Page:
Differences
Concept: Hinduism is the dominant religion of India or Hindustan (land of Hindus) and Nepal and is also practiced by many people of Indonesia, Cambodia, Srilanka, Philippines, South Africa, Pakistan, Bangladesh, and some caribbean island states. Hinduism has a number of sects, sub-sects, traditions, beliefs. This is the oldest religion and is followed by about 1250 million people all over the world. There is a wide spectrum of social laws and ethical norms prescribed to regulate moral lives of people based on Karma (deeds), Dharma (spiritual and intellectual possession), and Gyana (wisdom). Hinduism is rooted in the idea of Sanatana dharma, as envisaged by Indian Rishis (saints) during the time of Vedas and Puranas (about 2500 BC). Sanatana Dharma or Hinduism is a highly intellectual, spiritual, as well as philosophical explanation of life and death with deep emphasis on leading a meaning-full life, and union with Paramatma (God) in the after-life. One of the distinct features of Hinduism is that there has never been any attempt by any individual or any organization to spread the religion or establish it as an element of identity of people. As a consequence, the philosophy of Hinduism and the prescriptions of moral living as criteria of choosing good over evil as stated in the ancient Indian religious scriptures are applicable to anybody irrespective of the religious belief the person might subscribe to. This is not without reason that Muslims, Christians, and people from other religious denominations in India are referred to as Hindus by people living in other parts of the world.
The term Hindutva, on the other hand, was coined by Hindu nationalist leader and champion of Hindu causes, Vinayak Damodar Savarkar, in his famous 1923 pamphlet ‘Hindutva: Who is a Hindu?’. Hindutva, as it is understood, is an ideology that is identified with Indian culture in the light of Hindu values. The term Hindutva has been nursed and popularized by the largest Hindu nationalistic conglomerate Sangh Parivar and its numerous affiliates. Sangh Parivar recognizes Hindutva as a broad term encompassing everything that is indigenously Indian, and must exclude any thing that is imported to India with spread of other religions from across the geographical border of ancient India.
Connotation: The term Hinduism or Sanatana Dharma is the inner dimension of Hindu religion. Thus it is religious in meaning, connotation, and emphasis. The core of Hinduism lies in purity of the soul as the stepping stone to union with the divine power. This purity can be achieved by any of the three means, namely Vakti or devotion, Gyana or knowledge, and Karma or good deeds. Power of Hinduism is derived from unquestioned faith in what is written in Vedas (chants of worship), Puranas (mythological stories of Gods and Goddesses), Shastras (theories on ethics, politics, economics, and sociology), and Slokas (praising Gods, Goddesses, and Saints). On the other hand, the term Hindutva is more political in meaning, connotation, and emphasis. Hinduism and its references are found in Chaitanya Kathamrita and other 12th century onwards religious literature. Hindutva has been coined in the early 20th century. Hindutva has been and is still being used as a very powerful political weapon in the hands of the pro-Hindu politico-religious umbrella organization namely Sangh Parivar, which is very powerful and financially extremely well placed. Sangh Parivar, through its numerous affiliates, wants to establish a political and social system with clear hegemony of Hindus either by birth or through conversion.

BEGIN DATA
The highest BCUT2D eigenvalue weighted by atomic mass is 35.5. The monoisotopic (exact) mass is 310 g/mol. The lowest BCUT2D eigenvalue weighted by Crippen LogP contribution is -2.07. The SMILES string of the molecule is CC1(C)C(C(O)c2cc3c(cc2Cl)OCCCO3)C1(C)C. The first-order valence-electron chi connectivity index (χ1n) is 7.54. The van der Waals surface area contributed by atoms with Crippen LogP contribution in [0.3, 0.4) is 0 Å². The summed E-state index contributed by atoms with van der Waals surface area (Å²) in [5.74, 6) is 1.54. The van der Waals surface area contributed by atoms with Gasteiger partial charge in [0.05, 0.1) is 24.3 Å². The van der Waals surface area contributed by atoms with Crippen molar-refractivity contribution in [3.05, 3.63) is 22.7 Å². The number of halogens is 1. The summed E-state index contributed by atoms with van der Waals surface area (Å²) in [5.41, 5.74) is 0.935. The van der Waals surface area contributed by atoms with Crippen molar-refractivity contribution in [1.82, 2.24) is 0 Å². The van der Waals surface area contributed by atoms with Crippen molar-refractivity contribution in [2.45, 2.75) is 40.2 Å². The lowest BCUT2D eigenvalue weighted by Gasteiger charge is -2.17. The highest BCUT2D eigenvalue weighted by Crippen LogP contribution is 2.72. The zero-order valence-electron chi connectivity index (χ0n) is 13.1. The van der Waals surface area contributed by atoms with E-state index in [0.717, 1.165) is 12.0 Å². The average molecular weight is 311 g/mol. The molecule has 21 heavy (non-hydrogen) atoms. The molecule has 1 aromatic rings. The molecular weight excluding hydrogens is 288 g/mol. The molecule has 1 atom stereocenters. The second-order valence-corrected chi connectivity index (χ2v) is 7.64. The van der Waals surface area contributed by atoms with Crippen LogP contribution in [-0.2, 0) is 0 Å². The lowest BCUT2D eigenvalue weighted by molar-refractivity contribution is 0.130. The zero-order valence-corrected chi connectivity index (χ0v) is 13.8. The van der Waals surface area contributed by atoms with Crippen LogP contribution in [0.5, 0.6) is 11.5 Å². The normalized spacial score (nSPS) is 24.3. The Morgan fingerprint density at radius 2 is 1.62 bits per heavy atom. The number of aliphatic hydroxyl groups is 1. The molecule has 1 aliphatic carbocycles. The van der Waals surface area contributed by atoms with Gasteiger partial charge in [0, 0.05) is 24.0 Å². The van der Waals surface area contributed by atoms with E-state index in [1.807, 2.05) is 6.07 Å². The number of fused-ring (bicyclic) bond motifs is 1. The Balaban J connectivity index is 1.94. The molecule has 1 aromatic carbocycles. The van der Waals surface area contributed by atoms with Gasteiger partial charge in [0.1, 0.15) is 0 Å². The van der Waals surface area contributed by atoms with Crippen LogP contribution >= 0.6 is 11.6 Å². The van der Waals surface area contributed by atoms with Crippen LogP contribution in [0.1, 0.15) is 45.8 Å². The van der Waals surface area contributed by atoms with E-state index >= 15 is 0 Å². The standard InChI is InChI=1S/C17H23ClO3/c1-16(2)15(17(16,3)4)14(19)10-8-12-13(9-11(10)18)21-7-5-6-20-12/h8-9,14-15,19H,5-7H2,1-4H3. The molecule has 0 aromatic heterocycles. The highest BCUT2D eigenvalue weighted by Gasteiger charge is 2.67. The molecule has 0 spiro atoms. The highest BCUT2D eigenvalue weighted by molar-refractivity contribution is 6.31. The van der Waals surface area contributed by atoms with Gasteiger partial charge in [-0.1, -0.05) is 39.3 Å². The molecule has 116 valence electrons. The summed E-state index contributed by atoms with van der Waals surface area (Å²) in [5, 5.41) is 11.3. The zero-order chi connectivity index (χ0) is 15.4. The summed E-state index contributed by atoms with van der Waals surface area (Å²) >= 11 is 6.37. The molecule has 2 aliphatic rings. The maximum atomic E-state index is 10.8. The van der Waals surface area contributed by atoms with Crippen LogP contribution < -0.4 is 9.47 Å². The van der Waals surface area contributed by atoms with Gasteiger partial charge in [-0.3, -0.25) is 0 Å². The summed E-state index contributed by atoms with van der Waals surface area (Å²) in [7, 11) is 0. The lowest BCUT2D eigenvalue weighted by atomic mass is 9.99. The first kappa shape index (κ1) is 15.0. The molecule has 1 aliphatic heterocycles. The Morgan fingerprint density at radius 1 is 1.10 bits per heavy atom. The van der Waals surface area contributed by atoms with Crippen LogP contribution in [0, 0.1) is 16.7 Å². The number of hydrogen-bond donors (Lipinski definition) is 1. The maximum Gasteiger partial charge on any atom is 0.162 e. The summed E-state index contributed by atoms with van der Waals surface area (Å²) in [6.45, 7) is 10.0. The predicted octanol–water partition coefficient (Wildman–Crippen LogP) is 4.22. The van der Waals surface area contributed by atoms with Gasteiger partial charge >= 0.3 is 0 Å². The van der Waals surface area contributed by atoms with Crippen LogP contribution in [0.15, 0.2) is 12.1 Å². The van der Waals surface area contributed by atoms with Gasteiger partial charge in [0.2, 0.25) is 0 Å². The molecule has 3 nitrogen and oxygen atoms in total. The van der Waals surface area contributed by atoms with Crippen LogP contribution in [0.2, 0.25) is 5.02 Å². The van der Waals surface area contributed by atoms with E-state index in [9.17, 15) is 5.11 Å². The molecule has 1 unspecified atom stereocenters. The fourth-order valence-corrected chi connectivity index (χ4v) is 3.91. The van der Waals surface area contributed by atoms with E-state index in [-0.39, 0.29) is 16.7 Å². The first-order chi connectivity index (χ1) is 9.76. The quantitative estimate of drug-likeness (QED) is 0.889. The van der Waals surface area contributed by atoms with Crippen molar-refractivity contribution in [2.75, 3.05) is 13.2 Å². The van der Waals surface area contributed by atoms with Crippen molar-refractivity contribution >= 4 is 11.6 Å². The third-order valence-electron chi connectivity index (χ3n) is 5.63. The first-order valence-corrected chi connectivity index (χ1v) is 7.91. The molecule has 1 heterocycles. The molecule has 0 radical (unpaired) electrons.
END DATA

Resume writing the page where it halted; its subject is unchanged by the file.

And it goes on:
With 81 percent Hindu population, the pro-Hindu agenda of the Sangh Parivar are very effectively transmitted to the electorate through massive propaganda of Hindutva which very precisely means that anything attached to Hindu belief or practice is pious and must visibly prevail in the society. Political appeal of Hindutva is so tense that every political party be it secular, leftist, or nationalist, resort to soft Hindutva, and restrain from saying anything that hurts Hindu sentiment. It is not an irony that corporate houses and business tycoons of India spend exorbitantly in building state-of-the-art Hindu temples and voluntarily donate huge sums of money to encourage and promote Hindu religious festivals.
Objective: Objective of Hinduism is to guide human beings to live meaning-full lives and know God through the alternative means as postulated in the ancient religious literatures. Knowing God is called Moksha in Sanskrit. On the other hand the protagonists of Hindutva aim at capturing political power through constitutional means and simultaneously establishing a social system with Hindu-only practices and customs. According to the votaries of Hindutva, Indian nationalism must be allied with Hindu pride. They view being Hindu as a precondition to being a nationalist.
Attitude towards Other Religions: Hinduism or Sanatana Dharma, to be precise, is the oldest religion, and arrived much before the other main-stream religions. As such, there is no reference of any other religion in the Hindu religious scriptures. Hinduism is meant for anybody and everybody. Love for human beings and for that matter any living creature is a core lesson of Hinduism. Whereas Hindutva has no place for anybody who is not a Hindu or who does not accept hegemony of Hindus.
Idea of Society: Hinduism is democratic in attitude and suggests a pluralistic and diversified society with due respect to opposing views. Hindutva, on the other hand, believes in a monolithic society with clear domination of Hindu religious practices, customs, and traditions.
Followings: Approximately 82% of Indian population follow and practice Hinduism. But this whole 82% or about .92 billion Hindus do not follow or support Hindutva, rather a microscopic minority do. Thus Hinduism has mass following, Hindutva does not have.
Deity-Icon: Hinduism has a number of sects and sub-sects and different traditional religious practices. Different Gods and Goddesses are worshiped by followers of different sects. All such Gods and Goddesses are worshiped in Hinduism. But Hindutva, though believes in such diversity, propagates Lord Rama as the icon of Hindutva.